Fleas are small, brown or black, wingless, rapid-moving insects that feed on blood by biting affected animals. Not only do they cause discomfort by biting but also they can cause anemia, and some animals are allergic to them. The flea is also responsible for the spread of some diseases and tapeworms. The adult flea has a life span of up to one year, and has a complete life cycle – egg, larva, nymph, and adult. The eggs hatch into the larval stage. The larvae may remain in the environment for up to 200 days. It is very difficult to kill the larva stage, and the egg is also very resistant to insecticides. The only reason the adult flea infests an animal is to obtain a blood meal. The rest of the life cycle takes place in the environment.
Animal control of fleas without thorough control of the animal’s environment is not as effective as treating the pet and the pet’s home.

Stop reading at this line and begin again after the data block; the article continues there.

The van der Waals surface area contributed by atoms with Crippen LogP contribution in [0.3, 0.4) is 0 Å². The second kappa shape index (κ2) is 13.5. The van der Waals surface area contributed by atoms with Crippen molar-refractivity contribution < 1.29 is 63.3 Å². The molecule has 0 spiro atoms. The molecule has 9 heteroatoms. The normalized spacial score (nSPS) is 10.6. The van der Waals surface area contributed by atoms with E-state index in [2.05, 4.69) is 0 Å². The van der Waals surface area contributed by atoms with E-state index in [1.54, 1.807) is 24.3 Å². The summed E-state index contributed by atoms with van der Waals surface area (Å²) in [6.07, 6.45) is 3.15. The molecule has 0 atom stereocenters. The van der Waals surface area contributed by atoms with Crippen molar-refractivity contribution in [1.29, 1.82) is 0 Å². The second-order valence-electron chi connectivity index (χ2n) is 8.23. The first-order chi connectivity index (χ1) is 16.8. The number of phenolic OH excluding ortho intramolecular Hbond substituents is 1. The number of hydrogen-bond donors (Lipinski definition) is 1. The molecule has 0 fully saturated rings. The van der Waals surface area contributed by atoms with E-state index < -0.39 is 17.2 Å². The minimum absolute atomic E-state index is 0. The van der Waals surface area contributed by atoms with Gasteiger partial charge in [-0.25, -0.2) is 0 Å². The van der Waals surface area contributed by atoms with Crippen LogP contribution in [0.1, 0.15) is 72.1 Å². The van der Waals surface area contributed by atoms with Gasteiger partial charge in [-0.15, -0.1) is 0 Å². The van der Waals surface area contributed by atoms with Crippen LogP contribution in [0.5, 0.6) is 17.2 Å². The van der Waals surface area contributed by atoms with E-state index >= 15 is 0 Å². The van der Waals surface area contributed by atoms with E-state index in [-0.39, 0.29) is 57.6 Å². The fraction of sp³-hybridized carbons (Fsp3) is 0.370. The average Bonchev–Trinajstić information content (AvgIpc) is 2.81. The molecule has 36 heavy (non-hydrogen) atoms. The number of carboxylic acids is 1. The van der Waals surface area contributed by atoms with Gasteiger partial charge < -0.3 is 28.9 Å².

Click here to read some tips on flea control.
Ticks are external parasites that attach to dogs and cats and take a blood meal. They are not truly zoonotic (contagious) to people as people get ticks without pets being around. Ticks spread diseases such as Lyme, Ehrlichia, Anaplasmosis and Babesia (all bacterial). Ticks are particularly prevalent in the spring and fall in tall grasses and trees. Ticks are being found year-round and therefore year-round preventative should be considered. When pulling a tick off of your pet, never use a match or fire and wear gloves if you have any open cuts or wounds. Be sure to grab as much of the tick’s head as possible. If you leave a bit of the head behind, be sure to disinfect the area and apply a topical antibiotic until it is gone. Ticks can be found anywhere on the body, but tend to like the head and ears the most. A topical once monthly product (such as Certifect or Vectra 3D) is the best defense against ticks. Additionally, there is a protector band (collar) called Scalibor that kills ticks & fleas for up to 6 months. Checking your pet every 24 hours and removing attached ticks can help to prevent Lyme disease also.